Sharper thinking is a big deal to us. And so is industry training and learning.
Starting now, we’d like to share our thoughts on all sessions we attend.
Because learning matters.
January 2020: AQR’s Models of Thinking
A full-day session designed to help researchers avoid getting stuck in repetitive ways of thinking and to help tackle client briefs in different ways.
- Mindframes by Caroline Hayter and Sarah Jay (Acacia Avenue)
- Brand models by Judy Taylor (Consult JMT)
- Communications by Laura Gillespie (Kokoro)
An enlightening course that’s changed the way I think when it comes to tackling briefs and report writing. I’m looking forward to: playing around with these various frameworks and models to help create a clear and compelling story for our clients, and to using the Pyramid Principles when I next write a debrief.
‘The session contents linked to a number of projects I’m currently working on. It provoked thoughts and new ideas for how I could approach different business challenges. I found the section on brand models and frameworks particularly interesting and am looking forward to using these methods in some upcoming analysis. Overall, the course challenged and encouraged me to think about how I could develop models within my own research to enhance understanding and to provide more strategic recommendations to clients.’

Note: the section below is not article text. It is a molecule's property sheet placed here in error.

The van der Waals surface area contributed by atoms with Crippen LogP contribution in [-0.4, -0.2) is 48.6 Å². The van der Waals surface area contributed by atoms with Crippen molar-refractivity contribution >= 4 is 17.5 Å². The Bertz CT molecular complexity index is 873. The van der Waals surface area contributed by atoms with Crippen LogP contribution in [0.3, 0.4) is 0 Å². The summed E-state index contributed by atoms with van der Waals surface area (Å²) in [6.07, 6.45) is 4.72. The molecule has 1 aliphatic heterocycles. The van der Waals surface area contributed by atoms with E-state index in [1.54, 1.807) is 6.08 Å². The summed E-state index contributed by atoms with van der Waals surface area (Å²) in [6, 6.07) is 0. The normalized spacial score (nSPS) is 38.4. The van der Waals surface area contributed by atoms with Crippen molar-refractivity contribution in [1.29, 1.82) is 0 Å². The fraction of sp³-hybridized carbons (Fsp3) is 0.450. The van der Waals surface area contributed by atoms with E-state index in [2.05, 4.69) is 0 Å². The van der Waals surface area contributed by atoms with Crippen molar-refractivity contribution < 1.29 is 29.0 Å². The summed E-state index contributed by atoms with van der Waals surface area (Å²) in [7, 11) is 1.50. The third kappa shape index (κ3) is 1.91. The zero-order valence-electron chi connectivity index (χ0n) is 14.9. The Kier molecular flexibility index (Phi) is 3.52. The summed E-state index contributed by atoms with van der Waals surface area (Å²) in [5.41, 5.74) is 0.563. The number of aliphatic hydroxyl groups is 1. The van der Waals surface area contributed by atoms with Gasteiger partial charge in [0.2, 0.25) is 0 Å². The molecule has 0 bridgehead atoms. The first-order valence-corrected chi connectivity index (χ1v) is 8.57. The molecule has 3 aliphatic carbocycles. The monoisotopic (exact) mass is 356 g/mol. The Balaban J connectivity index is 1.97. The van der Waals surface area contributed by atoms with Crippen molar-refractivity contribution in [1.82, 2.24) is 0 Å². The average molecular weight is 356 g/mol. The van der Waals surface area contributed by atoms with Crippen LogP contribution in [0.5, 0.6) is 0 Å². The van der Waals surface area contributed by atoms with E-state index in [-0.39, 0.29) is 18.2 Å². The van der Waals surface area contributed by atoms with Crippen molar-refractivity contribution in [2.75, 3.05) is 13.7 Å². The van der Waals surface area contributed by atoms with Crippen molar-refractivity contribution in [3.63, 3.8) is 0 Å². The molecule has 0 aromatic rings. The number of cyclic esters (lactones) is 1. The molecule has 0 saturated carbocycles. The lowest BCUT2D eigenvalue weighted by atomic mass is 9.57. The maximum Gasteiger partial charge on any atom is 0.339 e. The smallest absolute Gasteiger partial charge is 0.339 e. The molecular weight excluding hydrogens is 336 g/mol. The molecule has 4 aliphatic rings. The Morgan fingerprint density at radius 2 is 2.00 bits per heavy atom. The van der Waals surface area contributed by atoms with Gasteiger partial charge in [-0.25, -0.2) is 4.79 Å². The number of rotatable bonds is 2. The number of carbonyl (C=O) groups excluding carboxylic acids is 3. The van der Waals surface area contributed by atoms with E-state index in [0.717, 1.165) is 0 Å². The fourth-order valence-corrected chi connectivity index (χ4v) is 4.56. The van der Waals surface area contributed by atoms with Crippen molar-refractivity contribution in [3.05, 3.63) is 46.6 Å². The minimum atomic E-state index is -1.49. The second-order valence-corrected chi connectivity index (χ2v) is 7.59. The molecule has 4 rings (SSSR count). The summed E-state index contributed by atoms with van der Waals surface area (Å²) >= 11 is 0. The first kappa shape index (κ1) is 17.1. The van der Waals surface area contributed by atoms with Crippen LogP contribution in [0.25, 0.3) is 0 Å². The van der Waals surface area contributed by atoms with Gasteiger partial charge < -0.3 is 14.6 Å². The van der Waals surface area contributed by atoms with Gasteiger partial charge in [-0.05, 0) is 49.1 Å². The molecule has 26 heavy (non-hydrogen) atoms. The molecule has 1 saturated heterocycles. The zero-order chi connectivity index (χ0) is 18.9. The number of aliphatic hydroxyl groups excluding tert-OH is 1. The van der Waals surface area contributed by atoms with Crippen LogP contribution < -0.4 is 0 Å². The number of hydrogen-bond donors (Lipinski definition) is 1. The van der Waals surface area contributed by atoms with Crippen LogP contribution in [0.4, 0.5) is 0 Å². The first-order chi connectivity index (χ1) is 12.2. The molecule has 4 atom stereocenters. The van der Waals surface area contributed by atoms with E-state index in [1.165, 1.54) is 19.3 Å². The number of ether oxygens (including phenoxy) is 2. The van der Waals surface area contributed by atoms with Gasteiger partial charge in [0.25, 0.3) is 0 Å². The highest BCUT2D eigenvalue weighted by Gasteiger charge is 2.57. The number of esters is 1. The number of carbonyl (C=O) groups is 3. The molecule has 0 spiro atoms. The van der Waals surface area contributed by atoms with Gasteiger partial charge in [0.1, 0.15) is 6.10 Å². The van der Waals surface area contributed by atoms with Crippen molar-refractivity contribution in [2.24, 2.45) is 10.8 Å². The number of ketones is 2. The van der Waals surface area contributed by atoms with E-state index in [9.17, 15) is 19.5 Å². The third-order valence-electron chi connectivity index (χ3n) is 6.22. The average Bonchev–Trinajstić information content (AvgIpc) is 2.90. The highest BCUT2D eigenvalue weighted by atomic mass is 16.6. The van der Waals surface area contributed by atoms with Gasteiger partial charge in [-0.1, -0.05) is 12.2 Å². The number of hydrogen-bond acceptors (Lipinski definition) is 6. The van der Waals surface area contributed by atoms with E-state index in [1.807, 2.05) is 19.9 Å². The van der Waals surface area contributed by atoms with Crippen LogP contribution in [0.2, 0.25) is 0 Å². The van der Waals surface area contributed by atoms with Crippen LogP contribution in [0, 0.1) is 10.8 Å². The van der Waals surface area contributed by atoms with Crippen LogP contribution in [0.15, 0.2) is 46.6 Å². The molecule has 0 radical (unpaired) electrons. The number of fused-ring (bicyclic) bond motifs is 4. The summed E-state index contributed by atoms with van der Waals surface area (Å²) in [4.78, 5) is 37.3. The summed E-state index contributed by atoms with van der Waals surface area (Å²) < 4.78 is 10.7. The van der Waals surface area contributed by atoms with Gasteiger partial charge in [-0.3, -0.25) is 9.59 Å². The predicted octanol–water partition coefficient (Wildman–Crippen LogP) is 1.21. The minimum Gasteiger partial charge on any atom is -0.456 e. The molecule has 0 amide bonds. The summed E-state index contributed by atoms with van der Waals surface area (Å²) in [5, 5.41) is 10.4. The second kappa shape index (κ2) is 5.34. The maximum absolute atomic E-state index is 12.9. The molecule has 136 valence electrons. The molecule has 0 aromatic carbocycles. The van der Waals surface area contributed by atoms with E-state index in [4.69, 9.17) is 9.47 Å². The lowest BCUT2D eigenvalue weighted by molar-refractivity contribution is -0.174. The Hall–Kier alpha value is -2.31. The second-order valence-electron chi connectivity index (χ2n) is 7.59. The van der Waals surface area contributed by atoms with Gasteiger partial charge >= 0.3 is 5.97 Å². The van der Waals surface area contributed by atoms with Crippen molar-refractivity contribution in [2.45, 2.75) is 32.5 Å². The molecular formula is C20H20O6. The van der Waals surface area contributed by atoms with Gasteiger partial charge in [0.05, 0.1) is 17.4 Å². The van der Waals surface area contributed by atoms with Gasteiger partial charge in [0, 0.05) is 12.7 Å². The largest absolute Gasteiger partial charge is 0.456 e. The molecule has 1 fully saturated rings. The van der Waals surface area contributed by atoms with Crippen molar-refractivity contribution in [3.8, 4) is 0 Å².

Don’t forget to check the AQR and MRS calendars for upcoming events and training!
If I were to distill the role of a qualitative researcher into two words, I would probably go for ‘professional conversationalist’.
Having great conversations underpins everything we do – yet how many times have you had, or viewed, a conversation with consumers where ‘it’ just doesn’t happen?
You know what I mean…low energy, basic answers, dead-looking eyes and real boredom both in front, and behind, the glass.